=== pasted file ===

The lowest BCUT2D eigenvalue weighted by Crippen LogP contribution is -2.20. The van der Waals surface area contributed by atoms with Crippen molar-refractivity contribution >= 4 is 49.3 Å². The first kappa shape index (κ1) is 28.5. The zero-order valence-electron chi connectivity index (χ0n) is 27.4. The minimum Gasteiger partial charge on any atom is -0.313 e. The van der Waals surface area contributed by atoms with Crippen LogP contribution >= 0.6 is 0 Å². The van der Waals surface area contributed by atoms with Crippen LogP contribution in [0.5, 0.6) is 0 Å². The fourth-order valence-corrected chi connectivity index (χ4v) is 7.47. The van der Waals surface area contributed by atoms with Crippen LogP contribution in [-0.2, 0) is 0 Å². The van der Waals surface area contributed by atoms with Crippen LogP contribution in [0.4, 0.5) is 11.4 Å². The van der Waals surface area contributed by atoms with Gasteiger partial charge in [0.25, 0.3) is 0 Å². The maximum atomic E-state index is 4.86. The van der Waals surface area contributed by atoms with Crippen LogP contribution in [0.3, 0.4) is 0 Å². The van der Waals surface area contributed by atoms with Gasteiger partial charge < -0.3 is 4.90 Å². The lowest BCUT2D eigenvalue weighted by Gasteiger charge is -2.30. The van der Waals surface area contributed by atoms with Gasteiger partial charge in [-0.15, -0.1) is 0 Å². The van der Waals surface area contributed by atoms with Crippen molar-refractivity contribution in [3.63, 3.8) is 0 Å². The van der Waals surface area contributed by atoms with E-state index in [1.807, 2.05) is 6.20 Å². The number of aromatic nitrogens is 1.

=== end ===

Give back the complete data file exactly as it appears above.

The lowest BCUT2D eigenvalue weighted by Crippen LogP contribution is -2.20. The van der Waals surface area contributed by atoms with Crippen molar-refractivity contribution >= 4 is 49.3 Å². The first kappa shape index (κ1) is 28.5. The zero-order valence-electron chi connectivity index (χ0n) is 27.4. The minimum Gasteiger partial charge on any atom is -0.313 e. The van der Waals surface area contributed by atoms with Crippen LogP contribution >= 0.6 is 0 Å². The van der Waals surface area contributed by atoms with Crippen LogP contribution in [0.5, 0.6) is 0 Å². The fourth-order valence-corrected chi connectivity index (χ4v) is 7.47. The van der Waals surface area contributed by atoms with Crippen LogP contribution in [-0.2, 0) is 0 Å². The van der Waals surface area contributed by atoms with Crippen LogP contribution in [0.4, 0.5) is 11.4 Å². The van der Waals surface area contributed by atoms with Gasteiger partial charge in [0.25, 0.3) is 0 Å². The maximum atomic E-state index is 4.86. The van der Waals surface area contributed by atoms with Crippen LogP contribution in [0.3, 0.4) is 0 Å². The van der Waals surface area contributed by atoms with Gasteiger partial charge < -0.3 is 4.90 Å². The lowest BCUT2D eigenvalue weighted by Gasteiger charge is -2.30. The van der Waals surface area contributed by atoms with Gasteiger partial charge in [-0.15, -0.1) is 0 Å². The van der Waals surface area contributed by atoms with Crippen molar-refractivity contribution in [3.63, 3.8) is 0 Å². The van der Waals surface area contributed by atoms with E-state index in [1.807, 2.05) is 6.20 Å². The number of aromatic nitrogens is 1.